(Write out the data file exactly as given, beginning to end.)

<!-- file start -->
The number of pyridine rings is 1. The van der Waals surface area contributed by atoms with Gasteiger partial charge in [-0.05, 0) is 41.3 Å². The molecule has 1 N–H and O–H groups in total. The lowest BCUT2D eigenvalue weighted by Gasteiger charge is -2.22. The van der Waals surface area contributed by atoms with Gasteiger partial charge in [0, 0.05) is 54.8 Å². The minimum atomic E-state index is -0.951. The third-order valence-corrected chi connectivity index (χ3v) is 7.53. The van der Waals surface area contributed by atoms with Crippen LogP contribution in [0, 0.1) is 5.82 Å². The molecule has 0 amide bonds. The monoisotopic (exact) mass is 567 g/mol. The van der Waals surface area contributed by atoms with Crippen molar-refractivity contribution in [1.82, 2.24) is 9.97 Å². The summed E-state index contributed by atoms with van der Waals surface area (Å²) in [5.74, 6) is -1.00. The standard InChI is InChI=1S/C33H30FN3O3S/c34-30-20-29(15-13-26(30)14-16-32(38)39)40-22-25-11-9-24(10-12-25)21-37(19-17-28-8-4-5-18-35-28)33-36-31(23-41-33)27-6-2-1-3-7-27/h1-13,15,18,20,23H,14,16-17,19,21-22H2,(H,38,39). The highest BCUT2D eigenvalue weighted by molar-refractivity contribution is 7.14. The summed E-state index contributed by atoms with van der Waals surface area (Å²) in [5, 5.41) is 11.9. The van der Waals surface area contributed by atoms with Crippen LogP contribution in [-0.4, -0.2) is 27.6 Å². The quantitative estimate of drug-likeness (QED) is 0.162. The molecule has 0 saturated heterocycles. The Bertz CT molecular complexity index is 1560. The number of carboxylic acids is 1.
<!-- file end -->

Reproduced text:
The number of pyridine rings is 1. The van der Waals surface area contributed by atoms with Gasteiger partial charge in [-0.05, 0) is 41.3 Å². The molecule has 1 N–H and O–H groups in total. The lowest BCUT2D eigenvalue weighted by Gasteiger charge is -2.22. The van der Waals surface area contributed by atoms with Gasteiger partial charge in [0, 0.05) is 54.8 Å². The minimum atomic E-state index is -0.951. The third-order valence-corrected chi connectivity index (χ3v) is 7.53. The van der Waals surface area contributed by atoms with Crippen LogP contribution in [0, 0.1) is 5.82 Å². The molecule has 0 amide bonds. The monoisotopic (exact) mass is 567 g/mol. The van der Waals surface area contributed by atoms with Crippen molar-refractivity contribution in [1.82, 2.24) is 9.97 Å². The summed E-state index contributed by atoms with van der Waals surface area (Å²) in [5.74, 6) is -1.00. The standard InChI is InChI=1S/C33H30FN3O3S/c34-30-20-29(15-13-26(30)14-16-32(38)39)40-22-25-11-9-24(10-12-25)21-37(19-17-28-8-4-5-18-35-28)33-36-31(23-41-33)27-6-2-1-3-7-27/h1-13,15,18,20,23H,14,16-17,19,21-22H2,(H,38,39). The highest BCUT2D eigenvalue weighted by molar-refractivity contribution is 7.14. The summed E-state index contributed by atoms with van der Waals surface area (Å²) in [5, 5.41) is 11.9. The van der Waals surface area contributed by atoms with Crippen LogP contribution in [-0.4, -0.2) is 27.6 Å². The quantitative estimate of drug-likeness (QED) is 0.162. The molecule has 0 saturated heterocycles. The Bertz CT molecular complexity index is 1560. The number of carboxylic acids is 1.